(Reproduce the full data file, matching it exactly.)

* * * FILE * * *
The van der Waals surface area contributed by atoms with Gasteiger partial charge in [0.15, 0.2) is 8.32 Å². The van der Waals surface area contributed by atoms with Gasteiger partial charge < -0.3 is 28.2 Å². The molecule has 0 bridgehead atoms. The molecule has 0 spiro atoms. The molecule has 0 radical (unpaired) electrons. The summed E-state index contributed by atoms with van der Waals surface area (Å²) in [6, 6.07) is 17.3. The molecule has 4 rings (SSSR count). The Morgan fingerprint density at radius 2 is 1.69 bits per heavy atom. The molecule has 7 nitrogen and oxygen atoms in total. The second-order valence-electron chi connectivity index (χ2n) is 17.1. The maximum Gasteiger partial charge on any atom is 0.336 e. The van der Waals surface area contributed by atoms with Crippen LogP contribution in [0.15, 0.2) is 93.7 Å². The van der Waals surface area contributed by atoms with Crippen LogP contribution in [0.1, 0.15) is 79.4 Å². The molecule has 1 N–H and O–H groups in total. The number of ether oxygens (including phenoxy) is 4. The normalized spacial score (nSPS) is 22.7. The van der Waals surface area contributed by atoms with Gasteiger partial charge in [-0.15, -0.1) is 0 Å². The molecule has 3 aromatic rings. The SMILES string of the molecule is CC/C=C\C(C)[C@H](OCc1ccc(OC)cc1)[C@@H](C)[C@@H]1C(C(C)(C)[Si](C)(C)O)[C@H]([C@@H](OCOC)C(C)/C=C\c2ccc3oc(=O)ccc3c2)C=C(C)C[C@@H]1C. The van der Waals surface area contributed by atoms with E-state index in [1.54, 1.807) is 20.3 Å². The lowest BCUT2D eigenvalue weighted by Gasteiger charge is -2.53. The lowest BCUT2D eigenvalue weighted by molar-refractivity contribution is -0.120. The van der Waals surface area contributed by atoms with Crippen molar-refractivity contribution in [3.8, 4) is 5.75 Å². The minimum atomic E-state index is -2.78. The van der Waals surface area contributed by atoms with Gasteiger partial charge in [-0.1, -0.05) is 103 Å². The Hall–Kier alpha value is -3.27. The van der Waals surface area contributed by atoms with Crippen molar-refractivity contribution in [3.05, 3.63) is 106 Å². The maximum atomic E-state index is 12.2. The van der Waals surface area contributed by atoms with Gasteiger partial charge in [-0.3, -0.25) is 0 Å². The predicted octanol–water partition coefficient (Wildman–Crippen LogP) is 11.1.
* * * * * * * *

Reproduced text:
The van der Waals surface area contributed by atoms with Gasteiger partial charge in [0.15, 0.2) is 8.32 Å². The van der Waals surface area contributed by atoms with Gasteiger partial charge < -0.3 is 28.2 Å². The molecule has 0 bridgehead atoms. The molecule has 0 spiro atoms. The molecule has 0 radical (unpaired) electrons. The summed E-state index contributed by atoms with van der Waals surface area (Å²) in [6, 6.07) is 17.3. The molecule has 4 rings (SSSR count). The Morgan fingerprint density at radius 2 is 1.69 bits per heavy atom. The molecule has 7 nitrogen and oxygen atoms in total. The second-order valence-electron chi connectivity index (χ2n) is 17.1. The maximum Gasteiger partial charge on any atom is 0.336 e. The van der Waals surface area contributed by atoms with Crippen LogP contribution in [0.15, 0.2) is 93.7 Å². The van der Waals surface area contributed by atoms with Crippen LogP contribution in [0.1, 0.15) is 79.4 Å². The molecule has 1 N–H and O–H groups in total. The number of ether oxygens (including phenoxy) is 4. The normalized spacial score (nSPS) is 22.7. The van der Waals surface area contributed by atoms with Gasteiger partial charge in [-0.15, -0.1) is 0 Å². The molecule has 3 aromatic rings. The SMILES string of the molecule is CC/C=C\C(C)[C@H](OCc1ccc(OC)cc1)[C@@H](C)[C@@H]1C(C(C)(C)[Si](C)(C)O)[C@H]([C@@H](OCOC)C(C)/C=C\c2ccc3oc(=O)ccc3c2)C=C(C)C[C@@H]1C. The van der Waals surface area contributed by atoms with E-state index in [1.54, 1.807) is 20.3 Å². The lowest BCUT2D eigenvalue weighted by Gasteiger charge is -2.53. The lowest BCUT2D eigenvalue weighted by molar-refractivity contribution is -0.120. The van der Waals surface area contributed by atoms with Crippen molar-refractivity contribution in [3.8, 4) is 5.75 Å². The minimum atomic E-state index is -2.78. The van der Waals surface area contributed by atoms with Gasteiger partial charge in [-0.1, -0.05) is 103 Å². The Hall–Kier alpha value is -3.27. The van der Waals surface area contributed by atoms with Crippen molar-refractivity contribution in [3.05, 3.63) is 106 Å². The maximum atomic E-state index is 12.2. The van der Waals surface area contributed by atoms with Gasteiger partial charge in [-0.3, -0.25) is 0 Å². The predicted octanol–water partition coefficient (Wildman–Crippen LogP) is 11.1.